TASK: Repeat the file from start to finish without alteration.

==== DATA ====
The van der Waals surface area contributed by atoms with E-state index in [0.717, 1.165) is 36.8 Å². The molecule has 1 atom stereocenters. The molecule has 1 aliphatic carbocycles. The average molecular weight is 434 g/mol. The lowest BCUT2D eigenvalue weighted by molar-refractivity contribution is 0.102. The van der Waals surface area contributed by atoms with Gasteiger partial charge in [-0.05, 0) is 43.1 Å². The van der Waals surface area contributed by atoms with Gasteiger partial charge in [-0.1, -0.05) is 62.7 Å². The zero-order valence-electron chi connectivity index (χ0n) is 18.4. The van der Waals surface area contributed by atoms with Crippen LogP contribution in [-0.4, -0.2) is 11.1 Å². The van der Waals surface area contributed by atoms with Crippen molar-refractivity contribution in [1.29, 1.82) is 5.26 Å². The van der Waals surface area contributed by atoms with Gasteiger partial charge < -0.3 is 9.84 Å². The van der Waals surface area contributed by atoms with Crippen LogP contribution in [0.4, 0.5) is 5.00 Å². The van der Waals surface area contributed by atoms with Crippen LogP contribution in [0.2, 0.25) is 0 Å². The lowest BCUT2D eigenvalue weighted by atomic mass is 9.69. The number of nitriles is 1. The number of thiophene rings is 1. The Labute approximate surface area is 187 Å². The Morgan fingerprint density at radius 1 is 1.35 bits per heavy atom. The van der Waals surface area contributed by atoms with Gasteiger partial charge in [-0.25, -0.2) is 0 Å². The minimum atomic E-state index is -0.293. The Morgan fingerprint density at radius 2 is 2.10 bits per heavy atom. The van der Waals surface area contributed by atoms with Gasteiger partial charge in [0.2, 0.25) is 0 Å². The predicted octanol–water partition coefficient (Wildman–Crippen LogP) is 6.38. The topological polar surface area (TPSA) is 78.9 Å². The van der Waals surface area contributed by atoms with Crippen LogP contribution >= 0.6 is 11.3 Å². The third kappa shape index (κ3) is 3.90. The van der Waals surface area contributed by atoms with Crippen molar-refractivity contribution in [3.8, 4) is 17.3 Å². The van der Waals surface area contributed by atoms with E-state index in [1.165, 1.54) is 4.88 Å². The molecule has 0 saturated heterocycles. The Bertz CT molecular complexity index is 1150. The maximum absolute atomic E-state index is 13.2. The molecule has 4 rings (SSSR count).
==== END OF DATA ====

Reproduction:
The van der Waals surface area contributed by atoms with E-state index in [0.717, 1.165) is 36.8 Å². The molecule has 1 atom stereocenters. The molecule has 1 aliphatic carbocycles. The average molecular weight is 434 g/mol. The lowest BCUT2D eigenvalue weighted by molar-refractivity contribution is 0.102. The van der Waals surface area contributed by atoms with Gasteiger partial charge in [-0.05, 0) is 43.1 Å². The van der Waals surface area contributed by atoms with Gasteiger partial charge in [-0.1, -0.05) is 62.7 Å². The zero-order valence-electron chi connectivity index (χ0n) is 18.4. The van der Waals surface area contributed by atoms with Crippen LogP contribution in [-0.4, -0.2) is 11.1 Å². The van der Waals surface area contributed by atoms with Crippen molar-refractivity contribution in [1.29, 1.82) is 5.26 Å². The van der Waals surface area contributed by atoms with Gasteiger partial charge < -0.3 is 9.84 Å². The van der Waals surface area contributed by atoms with Crippen LogP contribution in [0.4, 0.5) is 5.00 Å². The van der Waals surface area contributed by atoms with Crippen LogP contribution in [0.2, 0.25) is 0 Å². The lowest BCUT2D eigenvalue weighted by atomic mass is 9.69. The number of nitriles is 1. The number of thiophene rings is 1. The Labute approximate surface area is 187 Å². The Morgan fingerprint density at radius 1 is 1.35 bits per heavy atom. The van der Waals surface area contributed by atoms with Gasteiger partial charge in [-0.25, -0.2) is 0 Å². The minimum atomic E-state index is -0.293. The Morgan fingerprint density at radius 2 is 2.10 bits per heavy atom. The van der Waals surface area contributed by atoms with Gasteiger partial charge in [0.2, 0.25) is 0 Å². The predicted octanol–water partition coefficient (Wildman–Crippen LogP) is 6.38. The topological polar surface area (TPSA) is 78.9 Å². The van der Waals surface area contributed by atoms with Crippen LogP contribution >= 0.6 is 11.3 Å². The third kappa shape index (κ3) is 3.90. The van der Waals surface area contributed by atoms with Crippen molar-refractivity contribution in [3.8, 4) is 17.3 Å². The van der Waals surface area contributed by atoms with E-state index in [1.165, 1.54) is 4.88 Å². The molecule has 0 saturated heterocycles. The Bertz CT molecular complexity index is 1150. The maximum absolute atomic E-state index is 13.2. The molecule has 4 rings (SSSR count).